For suppliers, financial health is heavily influenced by their efficiency, capacity utilization, productivity, costs, worker turnover, and other factors that affect profitability. These can be controlled to a certain extent with good management, but they are also impacted by their customers’ purchasing practices.
Better Buying Institute isn’t the only one to have made this connection. Recent case studies shared by the Fair Labor Association, which has required participating companies to work to improve purchasing practices for over a decade, captured links between certain purchasing practices and improved wages. Action, Collaboration, and Transformation (ACT), an initiative started by a handful of big European apparel brands and the global union, has also wisely identified responsible purchasing practices as building blocks that help create the necessary conditions for workers to secure a living wage. Companies commit to improving purchasing practices as a condition of joining and publicizing their involvement with ACT.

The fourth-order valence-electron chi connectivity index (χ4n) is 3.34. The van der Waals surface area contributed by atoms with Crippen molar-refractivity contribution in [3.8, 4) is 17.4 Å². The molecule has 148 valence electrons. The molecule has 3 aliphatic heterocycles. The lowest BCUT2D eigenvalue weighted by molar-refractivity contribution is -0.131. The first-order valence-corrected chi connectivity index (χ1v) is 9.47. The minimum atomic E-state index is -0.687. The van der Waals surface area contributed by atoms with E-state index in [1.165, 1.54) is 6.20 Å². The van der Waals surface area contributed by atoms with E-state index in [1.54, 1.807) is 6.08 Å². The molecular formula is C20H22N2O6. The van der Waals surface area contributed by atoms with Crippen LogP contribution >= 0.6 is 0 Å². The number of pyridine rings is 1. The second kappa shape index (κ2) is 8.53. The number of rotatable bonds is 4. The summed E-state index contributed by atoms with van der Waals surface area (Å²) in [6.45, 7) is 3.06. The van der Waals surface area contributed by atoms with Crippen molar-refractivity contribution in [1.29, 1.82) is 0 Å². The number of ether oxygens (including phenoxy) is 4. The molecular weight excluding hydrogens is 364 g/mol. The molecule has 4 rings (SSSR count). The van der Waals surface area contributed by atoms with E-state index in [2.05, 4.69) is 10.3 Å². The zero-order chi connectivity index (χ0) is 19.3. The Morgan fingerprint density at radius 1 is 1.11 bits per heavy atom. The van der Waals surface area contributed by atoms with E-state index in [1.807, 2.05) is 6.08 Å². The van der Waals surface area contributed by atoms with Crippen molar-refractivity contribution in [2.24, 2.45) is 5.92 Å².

The problem now is that there is limited understanding by investors and others demanding living wages for workers about which specific purchasing practices need to be reformed. The topic of living wages came up over and over again in sessions of the OECD’s Forum on Due Diligence in the Garment and Footwear Industry earlier this year. But it seemed that whenever purchasing practices were mentioned, a particular indicator was latched onto as the magic bullet that brands and retailers need to track, monitor, and report on to show progress. At the other end of the spectrum, others were asking for every bit of data about every practice of a brand or retailer’s work to be reported so that data mining exercises can identify “interesting practices” that need to be changed.
It doesn’t need to be this complicated. Just as my overall health is influenced by a number of key factors and behaviors, the financial health of suppliers is dependent on being able to count on their customers’ support in five key areas, which suppliers consistently cite, year after year, in our data collections. These five areas form the basis of Better Buying’s Five Principles of Responsible PurchasingTM.